In a recent IBM CEO study, those companies that have taken back that control are getting five times more value creation for their information, because the dots are connected, the services are shared, the information is getting to where it needs to go.
Ultimately, Ambuj said, it's about getting the right information delivered, in context.
Get Your Motor Runnin'
As for our customer, Harley-Davidson, CIO Jim Haney said it this way: "I work for the coolest company in the world."
Haney provided an excellent overview of Harley-Davidson's 15.8 percent CAGR, its 20 years of sales growth, and the fact that its competitors are now attempting to copy that success.
How to break away from the pack and continue its leadership? By building integration services that serve as a hub providing information to and from all its other key business systems: ERP, SCM, PLM, Data Warehouse, etc.
As the Harley video setting up Jim's talk indicated: "We believe in going our own way, no matter which way the rest of the world is going."
Now, back to Wayne.
Just imagine this: Wayne doing Prince doing "Purple Rain."
Except the artist formerly known as Wayne formerly known as Prince is doing the song formerly known as "Purple Rain" and is now known as "Pimp Your Crypto."
Wayne cracked the code, and I got a Triple DES headache.
Every time I go on a business trip, it seems, there's an earthquake somewhere in the vicinity. Okay, maybe not every time, but certainly several in recent years.
The first time, I was having breakfast at a hotel in downtown San Jose, attending a mid-to-late 90s Internet World (before they moved to LA). The table started shaking. I looked over at the people dining across from me. "Yeah, we saw it too" their wayward glances suggested.
The second time was last summer. I estimate I was on the 29th floor of a downtown Tokyo hotel, right along the outer perimeter of the Roppongi.
I was fast asleep after a 14 hour flight in coach, trying to adjust to the fact that I had flown into the future, dreaming of fresh sushi and even fresher sake, when I was awakened by a shaking bed. Actually, it was more of a rolling wobbling bed. But the point was, it was on the 29th floor of a downtown Tokyo hotel and it was clearly an earthquake.
Tying this all back to the conference notion of "Taking Back Control" and providing "Information on Demand," I promptly got online the next morning and submitted my earthquake mishap to the authorities: to the U.S. Geological Survey, to be exact, which has a nifty Website where you can report all such earthquake incidents. Entitled, appropriately enough, "Did you feel it?"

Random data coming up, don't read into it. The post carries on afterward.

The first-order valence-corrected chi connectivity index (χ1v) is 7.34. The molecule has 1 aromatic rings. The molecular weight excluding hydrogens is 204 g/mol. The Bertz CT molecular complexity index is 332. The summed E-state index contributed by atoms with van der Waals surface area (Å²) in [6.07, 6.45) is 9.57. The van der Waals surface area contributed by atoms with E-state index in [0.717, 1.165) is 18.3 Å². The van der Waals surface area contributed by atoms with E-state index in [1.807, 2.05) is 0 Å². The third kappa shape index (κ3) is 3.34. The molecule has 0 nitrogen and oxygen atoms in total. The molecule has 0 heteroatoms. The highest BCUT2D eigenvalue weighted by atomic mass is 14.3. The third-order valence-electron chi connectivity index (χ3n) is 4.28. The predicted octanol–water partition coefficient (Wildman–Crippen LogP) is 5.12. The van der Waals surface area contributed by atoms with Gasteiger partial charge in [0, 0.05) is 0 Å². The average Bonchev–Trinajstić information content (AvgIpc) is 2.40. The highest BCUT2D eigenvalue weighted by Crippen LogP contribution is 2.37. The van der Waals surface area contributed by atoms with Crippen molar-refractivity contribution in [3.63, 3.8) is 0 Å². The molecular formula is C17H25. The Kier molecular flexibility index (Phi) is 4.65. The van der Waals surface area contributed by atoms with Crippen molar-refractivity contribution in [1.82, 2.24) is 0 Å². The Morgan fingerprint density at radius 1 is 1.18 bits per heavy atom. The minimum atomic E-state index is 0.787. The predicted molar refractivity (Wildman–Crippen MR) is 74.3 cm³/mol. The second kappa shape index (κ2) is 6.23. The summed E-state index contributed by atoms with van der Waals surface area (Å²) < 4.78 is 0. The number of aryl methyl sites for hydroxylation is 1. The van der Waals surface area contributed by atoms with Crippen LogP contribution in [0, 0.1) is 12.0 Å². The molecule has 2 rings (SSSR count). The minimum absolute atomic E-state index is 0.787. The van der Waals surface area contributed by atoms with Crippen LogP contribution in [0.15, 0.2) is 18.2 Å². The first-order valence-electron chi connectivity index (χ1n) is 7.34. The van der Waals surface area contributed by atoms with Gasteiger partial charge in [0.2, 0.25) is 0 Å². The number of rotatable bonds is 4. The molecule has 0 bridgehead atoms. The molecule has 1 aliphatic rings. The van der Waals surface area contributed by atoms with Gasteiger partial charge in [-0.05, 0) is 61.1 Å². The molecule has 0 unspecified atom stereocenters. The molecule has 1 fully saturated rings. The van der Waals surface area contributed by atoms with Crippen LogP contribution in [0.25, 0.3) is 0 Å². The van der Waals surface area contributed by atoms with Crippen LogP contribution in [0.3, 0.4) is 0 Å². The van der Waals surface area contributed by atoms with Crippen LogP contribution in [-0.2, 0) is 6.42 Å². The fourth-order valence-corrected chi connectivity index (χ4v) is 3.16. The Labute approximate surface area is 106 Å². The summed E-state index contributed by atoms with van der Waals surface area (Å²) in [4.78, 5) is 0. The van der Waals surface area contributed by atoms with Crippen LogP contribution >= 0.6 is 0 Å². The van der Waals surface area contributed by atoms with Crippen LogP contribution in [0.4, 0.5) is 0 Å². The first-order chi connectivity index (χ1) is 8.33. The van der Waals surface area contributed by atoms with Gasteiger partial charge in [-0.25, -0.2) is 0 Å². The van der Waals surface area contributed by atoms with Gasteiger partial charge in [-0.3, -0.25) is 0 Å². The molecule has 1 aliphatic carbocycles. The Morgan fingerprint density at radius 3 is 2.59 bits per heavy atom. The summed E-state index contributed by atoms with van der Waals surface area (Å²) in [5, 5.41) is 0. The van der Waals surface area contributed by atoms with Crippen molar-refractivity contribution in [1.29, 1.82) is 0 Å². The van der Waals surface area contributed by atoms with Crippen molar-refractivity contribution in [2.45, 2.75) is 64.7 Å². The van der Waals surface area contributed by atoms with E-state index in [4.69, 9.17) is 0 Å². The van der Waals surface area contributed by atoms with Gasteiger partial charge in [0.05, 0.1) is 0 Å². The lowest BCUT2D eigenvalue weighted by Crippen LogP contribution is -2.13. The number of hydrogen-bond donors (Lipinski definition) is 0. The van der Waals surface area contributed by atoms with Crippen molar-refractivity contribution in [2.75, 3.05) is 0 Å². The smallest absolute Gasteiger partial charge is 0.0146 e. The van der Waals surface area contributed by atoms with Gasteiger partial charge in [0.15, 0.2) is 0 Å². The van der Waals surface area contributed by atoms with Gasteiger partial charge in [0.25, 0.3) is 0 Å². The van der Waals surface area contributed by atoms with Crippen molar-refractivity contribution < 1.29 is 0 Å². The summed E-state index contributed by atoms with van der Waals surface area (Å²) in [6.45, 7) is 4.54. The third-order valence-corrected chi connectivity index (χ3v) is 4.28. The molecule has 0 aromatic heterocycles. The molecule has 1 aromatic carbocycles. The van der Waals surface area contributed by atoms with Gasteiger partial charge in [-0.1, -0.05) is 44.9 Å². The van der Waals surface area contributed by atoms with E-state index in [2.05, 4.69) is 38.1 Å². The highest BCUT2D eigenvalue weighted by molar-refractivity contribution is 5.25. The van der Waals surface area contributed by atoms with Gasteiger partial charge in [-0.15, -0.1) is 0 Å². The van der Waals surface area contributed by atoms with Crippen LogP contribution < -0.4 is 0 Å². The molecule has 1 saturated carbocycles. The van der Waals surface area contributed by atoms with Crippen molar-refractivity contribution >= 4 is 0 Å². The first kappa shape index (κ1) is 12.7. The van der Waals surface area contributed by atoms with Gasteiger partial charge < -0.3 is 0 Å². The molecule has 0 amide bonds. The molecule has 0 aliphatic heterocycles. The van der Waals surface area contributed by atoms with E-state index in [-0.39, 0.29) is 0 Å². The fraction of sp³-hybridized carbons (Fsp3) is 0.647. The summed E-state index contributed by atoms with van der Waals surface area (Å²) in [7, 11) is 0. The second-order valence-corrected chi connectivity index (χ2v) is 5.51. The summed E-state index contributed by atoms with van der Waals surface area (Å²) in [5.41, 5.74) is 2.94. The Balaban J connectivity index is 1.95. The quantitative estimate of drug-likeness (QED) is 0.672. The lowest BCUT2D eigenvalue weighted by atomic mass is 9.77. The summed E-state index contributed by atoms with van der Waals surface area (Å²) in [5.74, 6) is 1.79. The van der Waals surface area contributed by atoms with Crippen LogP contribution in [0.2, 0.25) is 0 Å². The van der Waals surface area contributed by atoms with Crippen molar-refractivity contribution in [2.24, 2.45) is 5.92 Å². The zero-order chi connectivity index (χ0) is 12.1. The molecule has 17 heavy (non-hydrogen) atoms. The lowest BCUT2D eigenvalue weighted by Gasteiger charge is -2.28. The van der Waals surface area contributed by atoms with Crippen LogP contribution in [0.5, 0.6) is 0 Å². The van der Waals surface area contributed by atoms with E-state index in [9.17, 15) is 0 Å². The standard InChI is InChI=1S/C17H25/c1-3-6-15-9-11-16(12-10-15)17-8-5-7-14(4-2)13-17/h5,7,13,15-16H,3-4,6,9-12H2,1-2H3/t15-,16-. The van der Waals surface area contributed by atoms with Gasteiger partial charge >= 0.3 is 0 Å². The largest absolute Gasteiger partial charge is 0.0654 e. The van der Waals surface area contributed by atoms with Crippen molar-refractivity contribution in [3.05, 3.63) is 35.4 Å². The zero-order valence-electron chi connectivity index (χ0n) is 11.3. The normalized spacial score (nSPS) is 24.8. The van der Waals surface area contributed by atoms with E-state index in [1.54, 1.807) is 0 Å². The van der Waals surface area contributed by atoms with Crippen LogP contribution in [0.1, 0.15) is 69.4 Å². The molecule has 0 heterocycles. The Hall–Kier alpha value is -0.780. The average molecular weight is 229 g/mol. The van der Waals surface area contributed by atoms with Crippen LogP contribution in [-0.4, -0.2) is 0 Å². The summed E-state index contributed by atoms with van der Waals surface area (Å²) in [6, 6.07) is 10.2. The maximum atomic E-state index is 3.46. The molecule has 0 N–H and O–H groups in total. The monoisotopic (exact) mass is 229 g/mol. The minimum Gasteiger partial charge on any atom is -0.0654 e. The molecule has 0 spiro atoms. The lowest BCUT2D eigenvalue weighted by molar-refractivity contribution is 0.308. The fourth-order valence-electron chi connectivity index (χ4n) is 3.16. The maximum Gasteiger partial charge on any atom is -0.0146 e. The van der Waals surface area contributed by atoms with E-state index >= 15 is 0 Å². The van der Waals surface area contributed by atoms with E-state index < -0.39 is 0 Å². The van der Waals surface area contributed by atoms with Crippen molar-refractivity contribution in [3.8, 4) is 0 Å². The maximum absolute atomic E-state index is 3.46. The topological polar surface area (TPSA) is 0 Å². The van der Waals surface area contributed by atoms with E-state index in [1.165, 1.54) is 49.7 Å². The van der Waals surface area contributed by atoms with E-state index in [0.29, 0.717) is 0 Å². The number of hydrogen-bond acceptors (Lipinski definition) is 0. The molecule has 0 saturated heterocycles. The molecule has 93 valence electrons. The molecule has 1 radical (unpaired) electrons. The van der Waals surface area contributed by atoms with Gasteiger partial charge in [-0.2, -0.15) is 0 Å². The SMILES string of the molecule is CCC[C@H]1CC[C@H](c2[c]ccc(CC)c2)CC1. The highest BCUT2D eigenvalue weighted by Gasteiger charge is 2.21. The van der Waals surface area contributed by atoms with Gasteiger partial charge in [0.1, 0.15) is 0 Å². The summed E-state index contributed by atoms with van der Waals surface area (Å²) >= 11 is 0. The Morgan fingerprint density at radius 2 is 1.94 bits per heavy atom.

The U.S.G.S. map from the small quake revealed many others had reported it, which provided some comfort -- again, it wasn't just me.
Although I did wonder what happened when there was a really bad quake and no one had Internet access. Isn't that equivalent to a tree falling in the forest when there was no one around to hear about it?
And then, of course, the 6.6 in Hawaii (I said the vicinity...) yesterday. Fortunately, that wasn't too terrible a one either.
Meanwhile, there's this:
Walking to breakfast early this AM I passed an IBM executive who is speaking at the conference. Kudos to him, he was jogging, psyched to be presenting at the conference later in the day and getting all revved up in a nice morning high-paced constitutional.
But was disturbing was that rather than singing the theme from "Rocky," he was chanting something about "IT Service Management."
Hey, you could never accuse us IBM folks of not being deadly serious about our technology. We even hum it when we run!
Duh duh, duh duh, duh duh duh duh duh....duh duh, duh duh, duh duh duh duh duh duh...
And now, off to the arena for the kickoff session...along with me and my estimated 5,000 new friends.
I wrote a couple of weeks ago about the need for better filters of information. If you're an Information Age junkie like myself, using tools like RSS, social bookmarks, e-mail filters, and any other garden variety of personal information management tools can be overwhelming at times.
The whole point of all this great technology was that it was supposed to allow us to be more liberated from singular sources of information, allowing us to keep in tune with many more sources of information.
And it has.
But boy, can trying to monitor them be exhausting.